Last week, 300,000 West Virginia residents had the joy of witnessing a chemical spill transmogrify their entire drinking water supply into a magical diarrhea-conjuring elixir of pain. The only upside to this situation, besides the higher chance of any future X-Men being born in the area, is that we've learned from it and made sure it will never happen again.
Just kidding! It will totally happen again, and there's nothing we can do about it, because ...
#4. Regulations on Chemicals Are a Big Joke
So what, exactly, does the substance that thousands of West Virginians suddenly found spicing up their drinking water (4-methylcyclohexanemethanol, abbreviated to MCHM) do? Well, here's how much we know about it:
Eastman Chemical Company
"FLAVOR: IDK, bad?"
Death does strange things to people. We get the urge to honor those who have passed on with memorials and tributes, but sometimes we confuse "tribute" with "things we enjoy personally that actually have no positive connection to the departed" and -- in select cases -- "pictures of Morgan Freeman."
#4. Nelson Mandela Is Honored With Toto's "Africa"
When former South African president and human rights champion Nelson Mandela passed away last December, people from all corners of the globe mourned his death and celebrated his remarkable life, when they weren't using news of his passing to promote a movie.
Newspapers rushed to print their Nelson Mandela obituaries (a handful of which were actually longer than the titanic 17-page obituary Bloomberg wrote for Steve Jobs), and every media outlet rushed to air their own Mandela memorial segment. That rush is probably what resulted in CBS' decision to air Toto's "Africa" during their Mandela tribute, probably because it is the first result that comes up when you Google "Africa song." As many of you know, Toto is a band full of white dudes who had never been to Africa when they wrote that song in 1982, and the song itself actually has nothing at all to do with the continent of Mandela's birth. But CBS thought its joyous rhythm would make the perfect backdrop for a montage of Nelson Mandela's weeping family, accompanied by a thoroughly baffling pronunciation of his last name:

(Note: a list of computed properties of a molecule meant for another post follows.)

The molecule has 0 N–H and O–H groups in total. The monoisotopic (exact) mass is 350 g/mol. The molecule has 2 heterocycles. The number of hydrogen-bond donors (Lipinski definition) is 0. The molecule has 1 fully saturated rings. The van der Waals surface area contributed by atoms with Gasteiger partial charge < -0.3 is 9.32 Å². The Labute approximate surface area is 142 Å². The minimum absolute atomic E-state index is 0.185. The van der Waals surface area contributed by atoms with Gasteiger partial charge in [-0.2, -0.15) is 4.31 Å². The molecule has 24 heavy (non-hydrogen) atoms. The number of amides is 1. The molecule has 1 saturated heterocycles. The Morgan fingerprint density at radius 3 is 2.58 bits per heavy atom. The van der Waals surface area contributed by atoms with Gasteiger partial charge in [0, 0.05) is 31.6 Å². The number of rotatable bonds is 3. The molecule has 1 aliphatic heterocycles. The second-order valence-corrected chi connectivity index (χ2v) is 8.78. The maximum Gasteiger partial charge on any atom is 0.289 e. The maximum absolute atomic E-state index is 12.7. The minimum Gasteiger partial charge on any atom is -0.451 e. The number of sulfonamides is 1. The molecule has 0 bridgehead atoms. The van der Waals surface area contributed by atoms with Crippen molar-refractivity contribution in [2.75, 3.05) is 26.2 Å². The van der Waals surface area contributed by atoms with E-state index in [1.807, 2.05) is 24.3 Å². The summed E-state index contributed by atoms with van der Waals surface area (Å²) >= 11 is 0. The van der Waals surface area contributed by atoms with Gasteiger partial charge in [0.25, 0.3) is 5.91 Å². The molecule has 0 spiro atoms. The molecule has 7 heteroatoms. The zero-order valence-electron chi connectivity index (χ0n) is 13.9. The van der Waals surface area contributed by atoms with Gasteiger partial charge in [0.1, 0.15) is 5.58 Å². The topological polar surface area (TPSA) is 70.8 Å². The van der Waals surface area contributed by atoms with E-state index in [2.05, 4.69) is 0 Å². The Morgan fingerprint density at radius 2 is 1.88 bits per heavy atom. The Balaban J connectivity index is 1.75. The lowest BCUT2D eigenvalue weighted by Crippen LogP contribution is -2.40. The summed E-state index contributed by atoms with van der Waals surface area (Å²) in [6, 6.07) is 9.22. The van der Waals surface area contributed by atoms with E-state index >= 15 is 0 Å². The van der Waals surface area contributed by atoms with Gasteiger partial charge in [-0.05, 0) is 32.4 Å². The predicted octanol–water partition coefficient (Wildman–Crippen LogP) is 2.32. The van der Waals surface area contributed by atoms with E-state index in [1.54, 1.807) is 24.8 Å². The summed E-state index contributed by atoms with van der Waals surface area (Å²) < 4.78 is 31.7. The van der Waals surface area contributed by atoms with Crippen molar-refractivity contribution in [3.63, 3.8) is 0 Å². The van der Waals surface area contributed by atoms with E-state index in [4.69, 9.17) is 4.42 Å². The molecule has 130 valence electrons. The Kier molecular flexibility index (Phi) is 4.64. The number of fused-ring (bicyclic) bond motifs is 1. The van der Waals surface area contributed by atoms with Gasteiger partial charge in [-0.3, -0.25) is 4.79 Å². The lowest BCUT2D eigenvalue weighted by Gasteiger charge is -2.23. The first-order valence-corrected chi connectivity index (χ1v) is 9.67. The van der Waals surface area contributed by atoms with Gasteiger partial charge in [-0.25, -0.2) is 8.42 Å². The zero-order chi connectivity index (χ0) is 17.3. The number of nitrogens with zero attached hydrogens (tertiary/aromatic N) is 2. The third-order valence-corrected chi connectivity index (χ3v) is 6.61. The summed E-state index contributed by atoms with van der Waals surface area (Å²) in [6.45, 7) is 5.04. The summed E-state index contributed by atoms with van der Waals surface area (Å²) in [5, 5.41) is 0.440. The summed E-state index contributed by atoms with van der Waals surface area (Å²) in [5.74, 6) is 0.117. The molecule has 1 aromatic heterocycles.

Remember when cigarette companies advertised to children? Man, old-timey people sure were some unscrupulous, backward mustache twirlers! There's just no way our enlightened modern society would ever do anything like that, right?
#4. Toys "R" Us Convinces Kids That Science Isn't Worth Their Time
Last October, Toys "R" Us found no better way to advertise its toys than by comparing them to things like science and the environment and declaring that shit totally boring. How so? Well, the commercial starts off with a guy dressed as a park ranger giving a sleep-inducing lecture about various leaves as he and a class of children ride a school bus to a supposed field trip to the park.
We're shown the extent of their agony with various scenes, like so:
Toys "R" Us
Just another dull day in a school bus filled with cameras.
Thanks to the statewide legalization of recreational marijuana, Colorado is now sitting pretty on rolling hills of sweet cannabis under anthropomorphic smiling clouds made of evaporated bong water (while the rest of us remain condemned to huff glue from under our drab desks). Or at least that's what they'd be doing, if things were as simple as the reggae-abusing local news segments make it seem. Why's that?
#4. For Banks, Weed Money Is Still Drug Money
With the exception of the many times they've done it in the past, banks don't like breaking federal laws, especially drug laws (except when they totally do). In the case of Colorado, it appears that they've listened to McGruff the Crime Dog and D.A.R.E.D. to say "no" to drugs -- even the ones that are now legal.
So where does that leave dispensary owners? Standing knee deep in basements pooled with wads of cash, like a dank-nug-scented Scrooge McDuck reboot.
Ingram Publishing/Ingram Publishing/Getty Images
They're about a week away from some stoner breaking his neck trying to swim in it.